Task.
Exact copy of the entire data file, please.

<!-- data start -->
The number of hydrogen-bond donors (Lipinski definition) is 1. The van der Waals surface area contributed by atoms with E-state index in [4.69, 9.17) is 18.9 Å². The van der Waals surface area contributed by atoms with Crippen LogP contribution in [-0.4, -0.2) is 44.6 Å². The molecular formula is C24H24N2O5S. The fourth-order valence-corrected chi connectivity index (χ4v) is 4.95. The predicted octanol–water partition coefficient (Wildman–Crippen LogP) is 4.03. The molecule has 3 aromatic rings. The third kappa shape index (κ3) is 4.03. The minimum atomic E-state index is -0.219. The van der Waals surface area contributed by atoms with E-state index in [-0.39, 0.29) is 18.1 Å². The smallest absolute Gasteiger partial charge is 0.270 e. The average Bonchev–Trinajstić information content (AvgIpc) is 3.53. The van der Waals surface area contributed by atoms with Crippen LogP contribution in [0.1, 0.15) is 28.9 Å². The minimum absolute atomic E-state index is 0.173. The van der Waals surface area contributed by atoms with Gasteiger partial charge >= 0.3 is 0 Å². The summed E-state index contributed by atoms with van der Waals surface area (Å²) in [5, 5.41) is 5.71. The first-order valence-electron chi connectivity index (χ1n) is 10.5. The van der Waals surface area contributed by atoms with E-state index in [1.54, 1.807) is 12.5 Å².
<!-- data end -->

The number of hydrogen-bond donors (Lipinski definition) is 1. The van der Waals surface area contributed by atoms with E-state index in [4.69, 9.17) is 18.9 Å². The van der Waals surface area contributed by atoms with Crippen LogP contribution in [-0.4, -0.2) is 44.6 Å². The molecular formula is C24H24N2O5S. The fourth-order valence-corrected chi connectivity index (χ4v) is 4.95. The predicted octanol–water partition coefficient (Wildman–Crippen LogP) is 4.03. The molecule has 3 aromatic rings. The third kappa shape index (κ3) is 4.03. The minimum atomic E-state index is -0.219. The van der Waals surface area contributed by atoms with E-state index in [-0.39, 0.29) is 18.1 Å². The smallest absolute Gasteiger partial charge is 0.270 e. The average Bonchev–Trinajstić information content (AvgIpc) is 3.53. The van der Waals surface area contributed by atoms with Crippen LogP contribution in [0.1, 0.15) is 28.9 Å². The minimum absolute atomic E-state index is 0.173. The van der Waals surface area contributed by atoms with Gasteiger partial charge >= 0.3 is 0 Å². The summed E-state index contributed by atoms with van der Waals surface area (Å²) in [5, 5.41) is 5.71. The first-order valence-electron chi connectivity index (χ1n) is 10.5. The van der Waals surface area contributed by atoms with E-state index in [1.54, 1.807) is 12.5 Å².